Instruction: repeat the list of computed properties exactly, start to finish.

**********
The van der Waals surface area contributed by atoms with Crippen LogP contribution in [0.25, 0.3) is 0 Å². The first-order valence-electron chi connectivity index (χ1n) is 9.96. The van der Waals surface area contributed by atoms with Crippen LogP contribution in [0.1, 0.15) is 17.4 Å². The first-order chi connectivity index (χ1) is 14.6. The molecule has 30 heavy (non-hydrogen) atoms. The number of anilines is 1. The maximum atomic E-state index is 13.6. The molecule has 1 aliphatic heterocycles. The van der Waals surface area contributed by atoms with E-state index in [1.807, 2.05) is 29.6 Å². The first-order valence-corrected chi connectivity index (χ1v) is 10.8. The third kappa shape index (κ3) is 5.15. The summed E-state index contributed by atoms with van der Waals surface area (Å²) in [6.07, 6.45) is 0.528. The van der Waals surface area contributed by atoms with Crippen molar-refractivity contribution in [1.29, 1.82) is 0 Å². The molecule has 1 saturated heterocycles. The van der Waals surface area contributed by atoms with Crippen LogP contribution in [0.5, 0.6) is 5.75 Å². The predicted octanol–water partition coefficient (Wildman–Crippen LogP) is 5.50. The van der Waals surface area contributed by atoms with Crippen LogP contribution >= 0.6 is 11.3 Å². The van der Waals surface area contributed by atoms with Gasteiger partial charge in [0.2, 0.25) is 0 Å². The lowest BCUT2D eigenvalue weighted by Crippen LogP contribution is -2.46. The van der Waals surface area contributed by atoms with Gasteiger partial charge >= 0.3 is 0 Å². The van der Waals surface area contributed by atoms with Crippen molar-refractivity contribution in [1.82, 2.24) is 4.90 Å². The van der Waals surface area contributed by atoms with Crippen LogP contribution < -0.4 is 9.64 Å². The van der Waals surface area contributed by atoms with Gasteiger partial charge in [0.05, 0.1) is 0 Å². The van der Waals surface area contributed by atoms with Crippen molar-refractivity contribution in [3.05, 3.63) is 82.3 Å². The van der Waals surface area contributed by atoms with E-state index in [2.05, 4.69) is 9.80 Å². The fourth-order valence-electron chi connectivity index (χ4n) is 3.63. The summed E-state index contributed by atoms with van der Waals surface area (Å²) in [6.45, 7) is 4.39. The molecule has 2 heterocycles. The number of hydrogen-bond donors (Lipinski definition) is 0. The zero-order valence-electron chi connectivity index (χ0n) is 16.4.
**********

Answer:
The van der Waals surface area contributed by atoms with Crippen LogP contribution in [0.25, 0.3) is 0 Å². The first-order valence-electron chi connectivity index (χ1n) is 9.96. The van der Waals surface area contributed by atoms with Crippen LogP contribution in [0.1, 0.15) is 17.4 Å². The first-order chi connectivity index (χ1) is 14.6. The molecule has 30 heavy (non-hydrogen) atoms. The number of anilines is 1. The maximum atomic E-state index is 13.6. The molecule has 1 aliphatic heterocycles. The van der Waals surface area contributed by atoms with E-state index in [1.807, 2.05) is 29.6 Å². The first-order valence-corrected chi connectivity index (χ1v) is 10.8. The third kappa shape index (κ3) is 5.15. The summed E-state index contributed by atoms with van der Waals surface area (Å²) in [6.07, 6.45) is 0.528. The van der Waals surface area contributed by atoms with Crippen molar-refractivity contribution in [1.29, 1.82) is 0 Å². The molecule has 1 saturated heterocycles. The van der Waals surface area contributed by atoms with Crippen LogP contribution in [0.5, 0.6) is 5.75 Å². The predicted octanol–water partition coefficient (Wildman–Crippen LogP) is 5.50. The van der Waals surface area contributed by atoms with Crippen LogP contribution >= 0.6 is 11.3 Å². The van der Waals surface area contributed by atoms with Gasteiger partial charge in [0.2, 0.25) is 0 Å². The lowest BCUT2D eigenvalue weighted by Crippen LogP contribution is -2.46. The van der Waals surface area contributed by atoms with Gasteiger partial charge >= 0.3 is 0 Å². The van der Waals surface area contributed by atoms with Crippen molar-refractivity contribution in [1.82, 2.24) is 4.90 Å². The van der Waals surface area contributed by atoms with Crippen LogP contribution < -0.4 is 9.64 Å². The van der Waals surface area contributed by atoms with Gasteiger partial charge in [0.05, 0.1) is 0 Å². The van der Waals surface area contributed by atoms with Crippen molar-refractivity contribution in [3.05, 3.63) is 82.3 Å². The van der Waals surface area contributed by atoms with E-state index in [2.05, 4.69) is 9.80 Å². The fourth-order valence-electron chi connectivity index (χ4n) is 3.63. The summed E-state index contributed by atoms with van der Waals surface area (Å²) in [6.45, 7) is 4.39. The molecule has 2 heterocycles. The number of hydrogen-bond donors (Lipinski definition) is 0. The zero-order valence-electron chi connectivity index (χ0n) is 16.4.